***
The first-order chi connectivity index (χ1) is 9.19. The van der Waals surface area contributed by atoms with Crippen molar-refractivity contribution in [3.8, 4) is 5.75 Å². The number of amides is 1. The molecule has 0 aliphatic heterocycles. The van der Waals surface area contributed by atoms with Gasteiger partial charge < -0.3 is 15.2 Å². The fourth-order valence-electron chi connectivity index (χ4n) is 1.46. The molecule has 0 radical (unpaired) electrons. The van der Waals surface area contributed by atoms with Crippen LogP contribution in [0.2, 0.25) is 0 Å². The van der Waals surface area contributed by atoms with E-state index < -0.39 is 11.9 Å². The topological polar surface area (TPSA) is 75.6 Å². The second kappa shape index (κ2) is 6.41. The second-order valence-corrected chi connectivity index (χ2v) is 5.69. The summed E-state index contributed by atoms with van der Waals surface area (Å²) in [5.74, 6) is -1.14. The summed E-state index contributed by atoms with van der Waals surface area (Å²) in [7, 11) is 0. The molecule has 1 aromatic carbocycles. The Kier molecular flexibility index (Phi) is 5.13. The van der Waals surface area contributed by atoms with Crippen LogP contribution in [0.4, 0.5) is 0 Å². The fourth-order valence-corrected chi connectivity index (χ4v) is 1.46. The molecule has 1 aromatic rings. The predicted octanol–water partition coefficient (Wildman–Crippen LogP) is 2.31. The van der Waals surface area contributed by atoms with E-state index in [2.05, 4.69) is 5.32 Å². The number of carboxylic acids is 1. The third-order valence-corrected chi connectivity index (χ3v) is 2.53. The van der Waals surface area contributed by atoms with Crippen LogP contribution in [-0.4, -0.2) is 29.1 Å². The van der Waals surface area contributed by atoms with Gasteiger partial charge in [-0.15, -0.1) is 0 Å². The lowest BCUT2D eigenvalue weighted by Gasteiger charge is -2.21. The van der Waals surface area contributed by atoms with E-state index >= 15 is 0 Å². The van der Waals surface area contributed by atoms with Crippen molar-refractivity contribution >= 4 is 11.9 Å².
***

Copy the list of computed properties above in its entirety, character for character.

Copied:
The first-order chi connectivity index (χ1) is 9.19. The van der Waals surface area contributed by atoms with Crippen molar-refractivity contribution in [3.8, 4) is 5.75 Å². The number of amides is 1. The molecule has 0 aliphatic heterocycles. The van der Waals surface area contributed by atoms with Gasteiger partial charge < -0.3 is 15.2 Å². The fourth-order valence-electron chi connectivity index (χ4n) is 1.46. The molecule has 0 radical (unpaired) electrons. The van der Waals surface area contributed by atoms with Crippen LogP contribution in [0.2, 0.25) is 0 Å². The van der Waals surface area contributed by atoms with E-state index < -0.39 is 11.9 Å². The topological polar surface area (TPSA) is 75.6 Å². The second kappa shape index (κ2) is 6.41. The second-order valence-corrected chi connectivity index (χ2v) is 5.69. The summed E-state index contributed by atoms with van der Waals surface area (Å²) in [5.74, 6) is -1.14. The summed E-state index contributed by atoms with van der Waals surface area (Å²) in [7, 11) is 0. The molecule has 1 aromatic carbocycles. The Kier molecular flexibility index (Phi) is 5.13. The van der Waals surface area contributed by atoms with Crippen LogP contribution in [0.4, 0.5) is 0 Å². The fourth-order valence-corrected chi connectivity index (χ4v) is 1.46. The molecule has 1 aromatic rings. The predicted octanol–water partition coefficient (Wildman–Crippen LogP) is 2.31. The van der Waals surface area contributed by atoms with E-state index in [2.05, 4.69) is 5.32 Å². The number of carboxylic acids is 1. The third-order valence-corrected chi connectivity index (χ3v) is 2.53. The van der Waals surface area contributed by atoms with Crippen LogP contribution in [-0.4, -0.2) is 29.1 Å². The van der Waals surface area contributed by atoms with Gasteiger partial charge in [-0.15, -0.1) is 0 Å². The lowest BCUT2D eigenvalue weighted by Gasteiger charge is -2.21. The van der Waals surface area contributed by atoms with E-state index >= 15 is 0 Å². The van der Waals surface area contributed by atoms with Crippen molar-refractivity contribution >= 4 is 11.9 Å².